We recently had a big group of friends over for a dinner party, and, to my surprise, one of our guests brought my favorite candyâ€”Swedish-made salty licorice. I was delighted (and I got to keep it all to myself, since none of my family members like it). Yes, wine is always welcome, but here are a few unexpected gift ideas guaranteed to thrill the hard-working host.
To make sure we’ve got everyone on your list covered, we’re posting a new gift guide every weekday from now until Christmas. See all of the Gift Guides to date in our archive.
Above: A reusable Maple Bottle Stop handmade in Cincinnati; $22 from Spartan of Austin, Texas.
Above: In Japan, the sea bream is associated with good fortune. Welcome Soap, made by a 120-year-old Tamanohada soap factory, is a good house gift. It has a brown sugar scent; $45 from Nannie Inez.
Above: Summon dinner guests by sounding this hand-made Dinner Bell with the tag line “Heed the Pavlovia call!” It’s made from steel, leather, and brass by Brooklyn designer Pat Kim for Best Made Company: $50.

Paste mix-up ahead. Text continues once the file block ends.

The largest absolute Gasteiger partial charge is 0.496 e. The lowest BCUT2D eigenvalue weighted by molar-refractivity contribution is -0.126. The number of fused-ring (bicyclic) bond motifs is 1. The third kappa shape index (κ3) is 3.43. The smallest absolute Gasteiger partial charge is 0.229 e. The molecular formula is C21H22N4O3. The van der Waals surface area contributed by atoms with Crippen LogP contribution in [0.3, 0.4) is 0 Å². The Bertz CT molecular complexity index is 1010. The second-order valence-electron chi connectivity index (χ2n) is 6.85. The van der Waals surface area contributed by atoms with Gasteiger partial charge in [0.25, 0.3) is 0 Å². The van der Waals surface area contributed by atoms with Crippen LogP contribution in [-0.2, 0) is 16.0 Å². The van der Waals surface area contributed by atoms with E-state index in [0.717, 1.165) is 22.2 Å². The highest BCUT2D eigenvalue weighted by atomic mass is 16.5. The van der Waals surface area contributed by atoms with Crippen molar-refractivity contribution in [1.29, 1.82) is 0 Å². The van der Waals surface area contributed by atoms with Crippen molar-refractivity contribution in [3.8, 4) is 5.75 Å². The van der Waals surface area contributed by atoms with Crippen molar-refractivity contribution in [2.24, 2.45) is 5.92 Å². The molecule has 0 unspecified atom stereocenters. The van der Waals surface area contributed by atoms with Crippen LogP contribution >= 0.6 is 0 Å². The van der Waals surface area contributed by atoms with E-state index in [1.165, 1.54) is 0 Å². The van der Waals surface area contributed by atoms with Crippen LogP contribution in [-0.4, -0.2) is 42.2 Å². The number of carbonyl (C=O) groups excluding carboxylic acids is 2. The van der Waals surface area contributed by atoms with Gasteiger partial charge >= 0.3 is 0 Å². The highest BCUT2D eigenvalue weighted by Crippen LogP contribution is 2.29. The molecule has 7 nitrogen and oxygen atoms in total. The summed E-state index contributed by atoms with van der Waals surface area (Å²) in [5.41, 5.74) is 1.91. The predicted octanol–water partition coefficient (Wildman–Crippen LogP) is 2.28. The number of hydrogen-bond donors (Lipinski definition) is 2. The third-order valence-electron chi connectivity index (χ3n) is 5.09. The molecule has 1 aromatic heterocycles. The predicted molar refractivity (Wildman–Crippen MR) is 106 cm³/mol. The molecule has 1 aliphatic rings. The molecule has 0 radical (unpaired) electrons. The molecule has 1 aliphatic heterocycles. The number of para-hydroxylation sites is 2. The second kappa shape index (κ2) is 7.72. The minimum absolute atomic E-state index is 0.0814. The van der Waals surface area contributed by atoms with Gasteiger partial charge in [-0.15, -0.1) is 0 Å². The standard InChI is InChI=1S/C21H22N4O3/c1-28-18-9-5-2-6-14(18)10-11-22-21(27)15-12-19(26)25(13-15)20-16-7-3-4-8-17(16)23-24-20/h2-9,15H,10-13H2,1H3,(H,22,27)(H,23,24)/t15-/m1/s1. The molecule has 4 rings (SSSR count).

Above: Who can resist a cup of hot chocolate? From La BoÃ®te Ã Epice, a New York spice lab founded by chef Lior Lev Sercarz, Reims N. 39 is a hot chocolate laced with honey, star anise, cinnamon, and ginger; $18 via Food52’s shop Provisions.
Above: For drying wine glasses without leaving a trace of lint, these Belgian Linen Kitchen Towels are $25.95 each from Kaufmann Mercantile.
Above: A Small Lot Selections postal tube containing three sought-after coffees; $40 from Blue Bottle in San Francisco.
Above: Play pioneer indoors and outdoors with these 4-inch-tall Copper and Brass Handheld Lanterns hand-forged in Wisconsin (and ideal as a backup during blackouts); $24.90 each from Kaufmann Mercantile.
Are you hosting this year’s holiday party and looking for table setting guidance? Check out our post Expert Advice: Setting a Table With Food 52.